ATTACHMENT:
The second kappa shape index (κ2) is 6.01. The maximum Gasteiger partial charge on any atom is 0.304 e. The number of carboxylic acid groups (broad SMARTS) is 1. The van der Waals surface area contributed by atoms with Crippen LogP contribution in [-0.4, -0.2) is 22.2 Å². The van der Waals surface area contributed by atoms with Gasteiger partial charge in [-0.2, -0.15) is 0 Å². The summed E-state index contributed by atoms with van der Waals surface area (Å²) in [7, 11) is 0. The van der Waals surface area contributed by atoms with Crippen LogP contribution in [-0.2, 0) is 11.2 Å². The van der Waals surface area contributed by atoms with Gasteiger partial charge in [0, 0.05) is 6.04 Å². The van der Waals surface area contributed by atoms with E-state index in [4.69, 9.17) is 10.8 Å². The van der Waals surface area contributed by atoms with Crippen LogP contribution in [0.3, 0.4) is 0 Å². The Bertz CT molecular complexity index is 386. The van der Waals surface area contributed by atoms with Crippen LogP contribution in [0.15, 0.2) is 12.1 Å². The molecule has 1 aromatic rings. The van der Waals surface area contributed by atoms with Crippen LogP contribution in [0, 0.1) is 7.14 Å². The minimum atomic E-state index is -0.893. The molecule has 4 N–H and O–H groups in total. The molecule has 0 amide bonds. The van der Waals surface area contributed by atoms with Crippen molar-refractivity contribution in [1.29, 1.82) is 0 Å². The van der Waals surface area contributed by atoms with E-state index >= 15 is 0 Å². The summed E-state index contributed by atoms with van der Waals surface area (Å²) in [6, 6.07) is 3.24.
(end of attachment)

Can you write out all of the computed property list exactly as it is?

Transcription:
The second kappa shape index (κ2) is 6.01. The maximum Gasteiger partial charge on any atom is 0.304 e. The number of carboxylic acid groups (broad SMARTS) is 1. The van der Waals surface area contributed by atoms with Crippen LogP contribution in [-0.4, -0.2) is 22.2 Å². The van der Waals surface area contributed by atoms with Gasteiger partial charge in [-0.2, -0.15) is 0 Å². The summed E-state index contributed by atoms with van der Waals surface area (Å²) in [7, 11) is 0. The van der Waals surface area contributed by atoms with Crippen LogP contribution in [-0.2, 0) is 11.2 Å². The van der Waals surface area contributed by atoms with Gasteiger partial charge in [0, 0.05) is 6.04 Å². The van der Waals surface area contributed by atoms with E-state index in [4.69, 9.17) is 10.8 Å². The van der Waals surface area contributed by atoms with Crippen LogP contribution in [0.3, 0.4) is 0 Å². The Bertz CT molecular complexity index is 386. The van der Waals surface area contributed by atoms with Crippen LogP contribution in [0.15, 0.2) is 12.1 Å². The molecule has 1 aromatic rings. The van der Waals surface area contributed by atoms with Crippen LogP contribution in [0, 0.1) is 7.14 Å². The minimum atomic E-state index is -0.893. The molecule has 4 N–H and O–H groups in total. The molecule has 0 amide bonds. The van der Waals surface area contributed by atoms with Crippen molar-refractivity contribution in [1.29, 1.82) is 0 Å². The van der Waals surface area contributed by atoms with E-state index >= 15 is 0 Å². The summed E-state index contributed by atoms with van der Waals surface area (Å²) in [6, 6.07) is 3.24.